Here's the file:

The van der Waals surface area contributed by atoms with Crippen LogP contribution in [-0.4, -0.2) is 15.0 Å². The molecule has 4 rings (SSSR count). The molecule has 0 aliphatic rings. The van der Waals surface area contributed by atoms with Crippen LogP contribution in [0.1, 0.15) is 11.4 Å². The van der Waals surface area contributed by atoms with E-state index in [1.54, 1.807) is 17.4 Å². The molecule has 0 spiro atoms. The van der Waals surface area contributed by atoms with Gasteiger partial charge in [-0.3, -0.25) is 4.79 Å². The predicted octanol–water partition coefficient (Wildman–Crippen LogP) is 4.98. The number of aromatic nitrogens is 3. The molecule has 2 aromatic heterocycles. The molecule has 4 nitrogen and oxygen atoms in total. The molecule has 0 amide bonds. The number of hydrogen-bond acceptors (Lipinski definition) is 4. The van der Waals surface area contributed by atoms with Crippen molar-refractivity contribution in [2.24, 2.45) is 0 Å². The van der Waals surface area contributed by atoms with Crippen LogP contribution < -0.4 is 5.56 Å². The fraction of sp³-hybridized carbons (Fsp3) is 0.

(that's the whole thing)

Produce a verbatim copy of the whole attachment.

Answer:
The van der Waals surface area contributed by atoms with Crippen LogP contribution in [-0.4, -0.2) is 15.0 Å². The molecule has 4 rings (SSSR count). The molecule has 0 aliphatic rings. The van der Waals surface area contributed by atoms with Crippen LogP contribution in [0.1, 0.15) is 11.4 Å². The van der Waals surface area contributed by atoms with E-state index in [1.54, 1.807) is 17.4 Å². The molecule has 0 spiro atoms. The van der Waals surface area contributed by atoms with Gasteiger partial charge in [-0.3, -0.25) is 4.79 Å². The predicted octanol–water partition coefficient (Wildman–Crippen LogP) is 4.98. The number of aromatic nitrogens is 3. The molecule has 2 aromatic heterocycles. The molecule has 4 nitrogen and oxygen atoms in total. The molecule has 0 amide bonds. The number of hydrogen-bond acceptors (Lipinski definition) is 4. The van der Waals surface area contributed by atoms with Crippen molar-refractivity contribution in [2.24, 2.45) is 0 Å². The van der Waals surface area contributed by atoms with Crippen LogP contribution < -0.4 is 5.56 Å². The fraction of sp³-hybridized carbons (Fsp3) is 0.